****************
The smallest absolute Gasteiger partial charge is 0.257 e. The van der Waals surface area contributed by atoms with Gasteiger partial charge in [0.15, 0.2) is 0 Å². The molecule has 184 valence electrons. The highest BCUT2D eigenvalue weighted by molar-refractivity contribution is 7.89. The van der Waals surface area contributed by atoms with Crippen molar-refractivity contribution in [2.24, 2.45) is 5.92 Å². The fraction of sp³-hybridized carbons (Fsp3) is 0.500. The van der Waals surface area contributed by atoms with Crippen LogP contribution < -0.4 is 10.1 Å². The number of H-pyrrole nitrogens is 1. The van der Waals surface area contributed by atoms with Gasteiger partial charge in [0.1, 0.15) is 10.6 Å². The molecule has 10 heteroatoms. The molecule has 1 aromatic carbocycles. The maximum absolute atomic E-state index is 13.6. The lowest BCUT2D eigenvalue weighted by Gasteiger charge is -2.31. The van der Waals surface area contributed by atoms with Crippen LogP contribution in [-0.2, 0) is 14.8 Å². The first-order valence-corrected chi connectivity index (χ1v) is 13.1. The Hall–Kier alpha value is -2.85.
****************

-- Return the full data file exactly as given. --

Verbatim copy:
The smallest absolute Gasteiger partial charge is 0.257 e. The van der Waals surface area contributed by atoms with Gasteiger partial charge in [0.15, 0.2) is 0 Å². The molecule has 184 valence electrons. The highest BCUT2D eigenvalue weighted by molar-refractivity contribution is 7.89. The van der Waals surface area contributed by atoms with Crippen molar-refractivity contribution in [2.24, 2.45) is 5.92 Å². The fraction of sp³-hybridized carbons (Fsp3) is 0.500. The van der Waals surface area contributed by atoms with Crippen LogP contribution < -0.4 is 10.1 Å². The number of H-pyrrole nitrogens is 1. The van der Waals surface area contributed by atoms with Gasteiger partial charge in [0.1, 0.15) is 10.6 Å². The molecule has 10 heteroatoms. The molecule has 1 aromatic carbocycles. The maximum absolute atomic E-state index is 13.6. The lowest BCUT2D eigenvalue weighted by Gasteiger charge is -2.31. The van der Waals surface area contributed by atoms with Crippen LogP contribution in [-0.2, 0) is 14.8 Å². The first-order valence-corrected chi connectivity index (χ1v) is 13.1. The Hall–Kier alpha value is -2.85.